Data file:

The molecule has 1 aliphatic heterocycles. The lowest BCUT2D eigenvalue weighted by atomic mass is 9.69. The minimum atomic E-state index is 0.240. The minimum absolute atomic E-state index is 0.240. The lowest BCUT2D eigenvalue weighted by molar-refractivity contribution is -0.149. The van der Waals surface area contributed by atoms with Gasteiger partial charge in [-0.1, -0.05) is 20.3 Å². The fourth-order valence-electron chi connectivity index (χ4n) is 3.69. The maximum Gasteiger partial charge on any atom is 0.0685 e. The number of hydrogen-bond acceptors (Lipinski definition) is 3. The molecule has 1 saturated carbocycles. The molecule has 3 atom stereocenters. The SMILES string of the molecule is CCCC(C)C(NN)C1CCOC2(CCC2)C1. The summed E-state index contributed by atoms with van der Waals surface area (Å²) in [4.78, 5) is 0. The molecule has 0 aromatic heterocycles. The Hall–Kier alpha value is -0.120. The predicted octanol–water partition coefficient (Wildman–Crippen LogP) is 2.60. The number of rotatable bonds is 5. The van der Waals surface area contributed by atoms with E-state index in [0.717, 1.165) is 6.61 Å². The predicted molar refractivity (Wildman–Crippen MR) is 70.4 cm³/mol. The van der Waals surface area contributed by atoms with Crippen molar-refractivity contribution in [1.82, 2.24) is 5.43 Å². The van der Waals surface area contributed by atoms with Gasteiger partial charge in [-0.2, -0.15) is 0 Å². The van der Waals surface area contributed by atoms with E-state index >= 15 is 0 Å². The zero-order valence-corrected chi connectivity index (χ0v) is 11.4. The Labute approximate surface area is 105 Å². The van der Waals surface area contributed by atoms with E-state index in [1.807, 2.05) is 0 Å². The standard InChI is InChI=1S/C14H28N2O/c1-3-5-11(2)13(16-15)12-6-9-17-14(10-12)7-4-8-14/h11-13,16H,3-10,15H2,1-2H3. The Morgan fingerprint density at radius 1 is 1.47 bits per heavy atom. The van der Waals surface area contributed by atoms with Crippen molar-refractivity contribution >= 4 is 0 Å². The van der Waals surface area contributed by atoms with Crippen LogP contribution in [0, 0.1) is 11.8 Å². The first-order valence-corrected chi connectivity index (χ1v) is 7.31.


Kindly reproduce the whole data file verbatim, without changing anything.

The molecule has 1 aliphatic heterocycles. The lowest BCUT2D eigenvalue weighted by atomic mass is 9.69. The minimum atomic E-state index is 0.240. The minimum absolute atomic E-state index is 0.240. The lowest BCUT2D eigenvalue weighted by molar-refractivity contribution is -0.149. The van der Waals surface area contributed by atoms with Gasteiger partial charge in [-0.1, -0.05) is 20.3 Å². The fourth-order valence-electron chi connectivity index (χ4n) is 3.69. The maximum Gasteiger partial charge on any atom is 0.0685 e. The number of hydrogen-bond acceptors (Lipinski definition) is 3. The molecule has 1 saturated carbocycles. The molecule has 3 atom stereocenters. The SMILES string of the molecule is CCCC(C)C(NN)C1CCOC2(CCC2)C1. The summed E-state index contributed by atoms with van der Waals surface area (Å²) in [4.78, 5) is 0. The molecule has 0 aromatic heterocycles. The Hall–Kier alpha value is -0.120. The predicted octanol–water partition coefficient (Wildman–Crippen LogP) is 2.60. The number of rotatable bonds is 5. The van der Waals surface area contributed by atoms with E-state index in [0.717, 1.165) is 6.61 Å². The predicted molar refractivity (Wildman–Crippen MR) is 70.4 cm³/mol. The van der Waals surface area contributed by atoms with Crippen molar-refractivity contribution in [1.82, 2.24) is 5.43 Å². The van der Waals surface area contributed by atoms with Gasteiger partial charge in [-0.2, -0.15) is 0 Å². The van der Waals surface area contributed by atoms with E-state index >= 15 is 0 Å². The zero-order valence-corrected chi connectivity index (χ0v) is 11.4. The Labute approximate surface area is 105 Å². The van der Waals surface area contributed by atoms with E-state index in [1.807, 2.05) is 0 Å². The standard InChI is InChI=1S/C14H28N2O/c1-3-5-11(2)13(16-15)12-6-9-17-14(10-12)7-4-8-14/h11-13,16H,3-10,15H2,1-2H3. The Morgan fingerprint density at radius 1 is 1.47 bits per heavy atom. The van der Waals surface area contributed by atoms with Crippen molar-refractivity contribution >= 4 is 0 Å². The van der Waals surface area contributed by atoms with Crippen LogP contribution in [0, 0.1) is 11.8 Å². The first-order valence-corrected chi connectivity index (χ1v) is 7.31.